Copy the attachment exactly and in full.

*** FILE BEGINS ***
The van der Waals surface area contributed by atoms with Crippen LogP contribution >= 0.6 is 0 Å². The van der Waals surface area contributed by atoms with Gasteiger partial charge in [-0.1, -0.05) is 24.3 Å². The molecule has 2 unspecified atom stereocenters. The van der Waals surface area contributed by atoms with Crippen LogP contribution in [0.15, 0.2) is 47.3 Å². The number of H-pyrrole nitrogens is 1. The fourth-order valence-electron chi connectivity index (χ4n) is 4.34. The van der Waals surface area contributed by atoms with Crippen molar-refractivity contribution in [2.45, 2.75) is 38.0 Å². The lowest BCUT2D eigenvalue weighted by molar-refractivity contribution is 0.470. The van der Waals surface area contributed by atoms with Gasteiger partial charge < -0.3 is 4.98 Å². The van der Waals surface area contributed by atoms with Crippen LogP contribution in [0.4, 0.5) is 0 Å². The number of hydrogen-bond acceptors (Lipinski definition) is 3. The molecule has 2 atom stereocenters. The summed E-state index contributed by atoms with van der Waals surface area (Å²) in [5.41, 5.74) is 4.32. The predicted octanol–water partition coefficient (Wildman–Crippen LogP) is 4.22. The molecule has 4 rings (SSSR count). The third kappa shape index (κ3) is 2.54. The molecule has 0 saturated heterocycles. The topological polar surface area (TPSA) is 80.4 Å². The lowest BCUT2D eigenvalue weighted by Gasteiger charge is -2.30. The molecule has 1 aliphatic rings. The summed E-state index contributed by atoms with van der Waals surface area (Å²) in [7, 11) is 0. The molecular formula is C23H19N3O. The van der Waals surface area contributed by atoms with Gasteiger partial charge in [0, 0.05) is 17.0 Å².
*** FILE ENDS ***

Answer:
The van der Waals surface area contributed by atoms with Crippen LogP contribution >= 0.6 is 0 Å². The van der Waals surface area contributed by atoms with Gasteiger partial charge in [-0.1, -0.05) is 24.3 Å². The molecule has 2 unspecified atom stereocenters. The van der Waals surface area contributed by atoms with Crippen LogP contribution in [0.15, 0.2) is 47.3 Å². The number of H-pyrrole nitrogens is 1. The fourth-order valence-electron chi connectivity index (χ4n) is 4.34. The van der Waals surface area contributed by atoms with Crippen molar-refractivity contribution in [2.45, 2.75) is 38.0 Å². The lowest BCUT2D eigenvalue weighted by molar-refractivity contribution is 0.470. The van der Waals surface area contributed by atoms with Gasteiger partial charge < -0.3 is 4.98 Å². The van der Waals surface area contributed by atoms with Crippen LogP contribution in [0.4, 0.5) is 0 Å². The number of hydrogen-bond acceptors (Lipinski definition) is 3. The molecule has 2 atom stereocenters. The summed E-state index contributed by atoms with van der Waals surface area (Å²) in [5.41, 5.74) is 4.32. The predicted octanol–water partition coefficient (Wildman–Crippen LogP) is 4.22. The molecule has 4 rings (SSSR count). The third kappa shape index (κ3) is 2.54. The molecule has 0 saturated heterocycles. The topological polar surface area (TPSA) is 80.4 Å². The lowest BCUT2D eigenvalue weighted by Gasteiger charge is -2.30. The molecule has 1 aliphatic rings. The summed E-state index contributed by atoms with van der Waals surface area (Å²) in [7, 11) is 0. The molecular formula is C23H19N3O. The van der Waals surface area contributed by atoms with Gasteiger partial charge in [0, 0.05) is 17.0 Å².